MONTREAL, Quebec – Since moving to Canada nine years ago, Cleo “Cleigh” Dimayuga has made a giant leap from a mere wet-behind-the-ears immigrant to immigrant specialist now helping Filipino nursing bachelors across the globe realizing their dreams to become landed immigrants in Quebec, an east-central Canadian province with a predominantly French-speaking population.
The young motivated product of St. Paul University (Bachelor of Arts in Mass Communications Class of 1997) has traveled to North America, Middle East, and Asia to reach out with Filipino nurses wanting to secure a Canadian permanent residency.
“I am delighted to do this and I love to inspire other Filipinos all over the globe,” sighed Dimayuga, born in Dingle, Iloilo in the Philippines, and now a resident of Montreal, Quebec.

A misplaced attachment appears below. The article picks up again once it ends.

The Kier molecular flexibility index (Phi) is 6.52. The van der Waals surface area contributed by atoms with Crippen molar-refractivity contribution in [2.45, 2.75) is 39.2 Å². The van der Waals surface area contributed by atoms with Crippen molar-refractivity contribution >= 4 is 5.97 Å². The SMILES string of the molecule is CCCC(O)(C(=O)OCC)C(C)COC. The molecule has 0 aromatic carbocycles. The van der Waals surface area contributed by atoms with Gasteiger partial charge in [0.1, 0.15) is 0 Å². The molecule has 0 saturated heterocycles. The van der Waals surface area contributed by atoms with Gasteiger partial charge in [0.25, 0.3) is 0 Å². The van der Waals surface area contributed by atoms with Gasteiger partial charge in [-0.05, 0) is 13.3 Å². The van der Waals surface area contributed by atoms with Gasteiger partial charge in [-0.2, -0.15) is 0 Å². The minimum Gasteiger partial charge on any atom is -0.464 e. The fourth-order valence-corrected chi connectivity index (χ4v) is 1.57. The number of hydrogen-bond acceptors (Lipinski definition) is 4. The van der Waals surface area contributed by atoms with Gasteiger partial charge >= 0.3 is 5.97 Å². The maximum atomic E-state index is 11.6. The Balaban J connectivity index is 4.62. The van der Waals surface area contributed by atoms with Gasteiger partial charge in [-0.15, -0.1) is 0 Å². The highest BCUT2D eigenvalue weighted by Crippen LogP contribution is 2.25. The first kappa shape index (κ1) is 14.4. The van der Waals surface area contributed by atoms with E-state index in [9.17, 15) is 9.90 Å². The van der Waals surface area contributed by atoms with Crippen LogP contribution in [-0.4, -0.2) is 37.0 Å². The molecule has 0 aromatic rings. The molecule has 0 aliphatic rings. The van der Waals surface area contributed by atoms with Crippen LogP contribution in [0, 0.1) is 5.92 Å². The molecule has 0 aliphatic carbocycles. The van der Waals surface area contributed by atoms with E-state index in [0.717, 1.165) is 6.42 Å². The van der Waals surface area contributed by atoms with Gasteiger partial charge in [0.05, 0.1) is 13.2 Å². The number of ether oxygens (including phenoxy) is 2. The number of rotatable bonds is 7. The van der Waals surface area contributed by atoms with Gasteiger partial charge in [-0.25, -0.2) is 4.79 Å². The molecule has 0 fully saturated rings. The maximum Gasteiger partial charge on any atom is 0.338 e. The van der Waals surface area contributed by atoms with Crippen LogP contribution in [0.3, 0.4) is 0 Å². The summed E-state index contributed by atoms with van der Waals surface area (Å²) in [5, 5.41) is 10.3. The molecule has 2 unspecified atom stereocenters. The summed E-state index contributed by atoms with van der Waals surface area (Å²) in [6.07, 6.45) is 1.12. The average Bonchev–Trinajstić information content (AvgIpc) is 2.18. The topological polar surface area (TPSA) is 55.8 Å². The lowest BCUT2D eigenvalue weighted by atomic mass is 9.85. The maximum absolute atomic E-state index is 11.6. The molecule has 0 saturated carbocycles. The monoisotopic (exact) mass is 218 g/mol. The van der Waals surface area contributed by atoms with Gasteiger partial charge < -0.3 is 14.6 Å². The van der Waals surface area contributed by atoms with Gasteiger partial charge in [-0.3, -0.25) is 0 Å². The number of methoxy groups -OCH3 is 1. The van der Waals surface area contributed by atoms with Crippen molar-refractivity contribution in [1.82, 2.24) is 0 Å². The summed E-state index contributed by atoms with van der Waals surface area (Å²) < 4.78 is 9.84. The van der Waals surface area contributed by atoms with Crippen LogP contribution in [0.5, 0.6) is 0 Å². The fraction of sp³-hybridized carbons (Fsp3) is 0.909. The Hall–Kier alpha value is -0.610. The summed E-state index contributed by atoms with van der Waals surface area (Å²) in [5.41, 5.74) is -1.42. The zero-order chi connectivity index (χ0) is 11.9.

In all her travels abroad, Dimayuga met prospected clients in “flexible time” and inculcated in them the values and pride of making a lifetime investment from generation to generation once they become landed immigrants in Quebec.
“I shared my personal experiences in the seminars I conducted. I have to look good all the time, to dress up all the time. I feel like I’m a public property ready to assist those who need my advice,” explained Dimayuga, a former elected member of the board of the AAFQ AAFQ-Association des aides familiales du Québec and partner of Canadim Global Immigration Law Firm of Dery and Associates.